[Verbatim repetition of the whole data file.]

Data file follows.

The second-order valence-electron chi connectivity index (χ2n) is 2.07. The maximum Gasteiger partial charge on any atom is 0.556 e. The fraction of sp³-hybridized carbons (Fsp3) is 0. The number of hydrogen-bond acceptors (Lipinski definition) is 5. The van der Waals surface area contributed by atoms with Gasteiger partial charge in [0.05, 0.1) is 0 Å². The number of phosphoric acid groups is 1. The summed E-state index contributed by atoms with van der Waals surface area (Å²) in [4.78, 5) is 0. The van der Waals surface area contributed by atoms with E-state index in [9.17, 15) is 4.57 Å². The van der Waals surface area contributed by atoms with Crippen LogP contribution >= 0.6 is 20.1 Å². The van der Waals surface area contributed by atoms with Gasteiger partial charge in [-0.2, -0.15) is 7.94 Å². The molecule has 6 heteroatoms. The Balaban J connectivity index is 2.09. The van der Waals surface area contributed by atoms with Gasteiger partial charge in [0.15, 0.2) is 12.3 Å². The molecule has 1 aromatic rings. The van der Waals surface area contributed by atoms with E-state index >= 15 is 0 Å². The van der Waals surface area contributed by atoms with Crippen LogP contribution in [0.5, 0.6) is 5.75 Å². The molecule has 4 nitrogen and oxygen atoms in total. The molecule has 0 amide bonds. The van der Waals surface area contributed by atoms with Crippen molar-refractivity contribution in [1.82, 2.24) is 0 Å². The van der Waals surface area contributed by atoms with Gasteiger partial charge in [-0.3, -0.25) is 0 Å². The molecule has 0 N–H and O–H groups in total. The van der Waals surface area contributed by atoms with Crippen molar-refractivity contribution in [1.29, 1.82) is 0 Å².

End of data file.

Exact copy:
The second-order valence-electron chi connectivity index (χ2n) is 2.07. The maximum Gasteiger partial charge on any atom is 0.556 e. The fraction of sp³-hybridized carbons (Fsp3) is 0. The number of hydrogen-bond acceptors (Lipinski definition) is 5. The van der Waals surface area contributed by atoms with Gasteiger partial charge in [0.05, 0.1) is 0 Å². The number of phosphoric acid groups is 1. The summed E-state index contributed by atoms with van der Waals surface area (Å²) in [4.78, 5) is 0. The van der Waals surface area contributed by atoms with E-state index in [9.17, 15) is 4.57 Å². The van der Waals surface area contributed by atoms with Crippen LogP contribution >= 0.6 is 20.1 Å². The van der Waals surface area contributed by atoms with Gasteiger partial charge in [-0.2, -0.15) is 7.94 Å². The molecule has 6 heteroatoms. The Balaban J connectivity index is 2.09. The van der Waals surface area contributed by atoms with Gasteiger partial charge in [0.15, 0.2) is 12.3 Å². The molecule has 1 aromatic rings. The van der Waals surface area contributed by atoms with E-state index >= 15 is 0 Å². The van der Waals surface area contributed by atoms with Crippen LogP contribution in [0.5, 0.6) is 5.75 Å². The molecule has 4 nitrogen and oxygen atoms in total. The molecule has 0 amide bonds. The van der Waals surface area contributed by atoms with Crippen molar-refractivity contribution in [1.82, 2.24) is 0 Å². The van der Waals surface area contributed by atoms with Gasteiger partial charge in [-0.3, -0.25) is 0 Å². The molecule has 0 N–H and O–H groups in total. The van der Waals surface area contributed by atoms with Crippen molar-refractivity contribution in [1.29, 1.82) is 0 Å².